48 states. Except for this remaining Selkirks population, they were eliminated
by a combination of logging of their old-growth forest habitats, hunting and poaching,
and roads. Research shows caribou are displaced by snowmobiles and other winter
recreation activities and tend to avoid these areas in following years.
Wildfire has also affected the caribou's preferred habitat, as has predation by
mountain lions. Thus, natural events with which caribou have evolved pose
threats when combined with modern-day human activities.
The area managed for recovery since a Caribou Recovery Plan
was written in 1994 covers about 746,500 acres in the US. The recently proposed Critical Habitat is
375,565 acres-only about half the Recovery Area.
The mountain ecotype of caribou are a globally unique
species found only in the inland temperate rainforests of southeast British
Columbia and parts of Washington, Idaho and Montana. These caribou have survived two ice ages,
human development, and human degradation of their land. These endangered
animals symbolize the valuable remnants of a once-thriving ecosystem, with
clean air, clean water, and pristine forests.
Local government figures and others have expressed and
fomented fears that the proposed designation of critical habitat in the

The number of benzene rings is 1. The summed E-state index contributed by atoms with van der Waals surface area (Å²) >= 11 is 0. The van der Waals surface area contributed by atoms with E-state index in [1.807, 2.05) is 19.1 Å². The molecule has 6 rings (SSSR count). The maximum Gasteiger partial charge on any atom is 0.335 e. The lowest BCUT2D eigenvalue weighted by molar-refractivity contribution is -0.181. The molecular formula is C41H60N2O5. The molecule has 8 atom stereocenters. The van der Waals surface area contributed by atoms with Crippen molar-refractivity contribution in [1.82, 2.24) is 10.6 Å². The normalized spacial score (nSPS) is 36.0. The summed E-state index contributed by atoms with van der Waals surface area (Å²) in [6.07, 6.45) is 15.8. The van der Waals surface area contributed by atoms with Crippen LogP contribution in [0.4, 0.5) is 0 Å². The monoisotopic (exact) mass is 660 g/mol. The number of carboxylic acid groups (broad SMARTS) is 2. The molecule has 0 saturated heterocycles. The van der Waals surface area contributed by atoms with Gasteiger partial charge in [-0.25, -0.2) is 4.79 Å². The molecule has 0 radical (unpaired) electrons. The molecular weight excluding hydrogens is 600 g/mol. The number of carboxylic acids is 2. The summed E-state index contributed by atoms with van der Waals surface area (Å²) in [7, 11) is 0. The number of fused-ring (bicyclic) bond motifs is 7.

southern Selkirk Mountains is just more federal meddling in local affairs. Some
snowmobile and timber interests believe that livelihoods would be threatened by
critical habitat designation, but since 1987 caribou recovery has been a part
of the forest plans for the Idaho Panhandle and Colville National Forests.
Designation of caribou critical habitat includes national forest habitats
already being managed by for caribou recovery.
- Click here to read the June 14, Spokesman Review article on snowmobiler-commissioned study.
- Click here to read the May 31, Spokesman Review article on draft economic analysis for recovery area.
- Click here to read the Spokesman Review article, Caribou face precarious prognosis, by Becky Kramer, February 26, 2012
- Click here to read the Spokesman Review article, Feds propose critical caribou habitat in Idaho, Washington, by Rich Landers, November 29, 2011
Click here to read The Spokesman Review article, Agency will study habitat of caribou - Conservationists hail decision as crucial for species' survival, by Becky Kramer, The Spokesman Review, June 4, 2009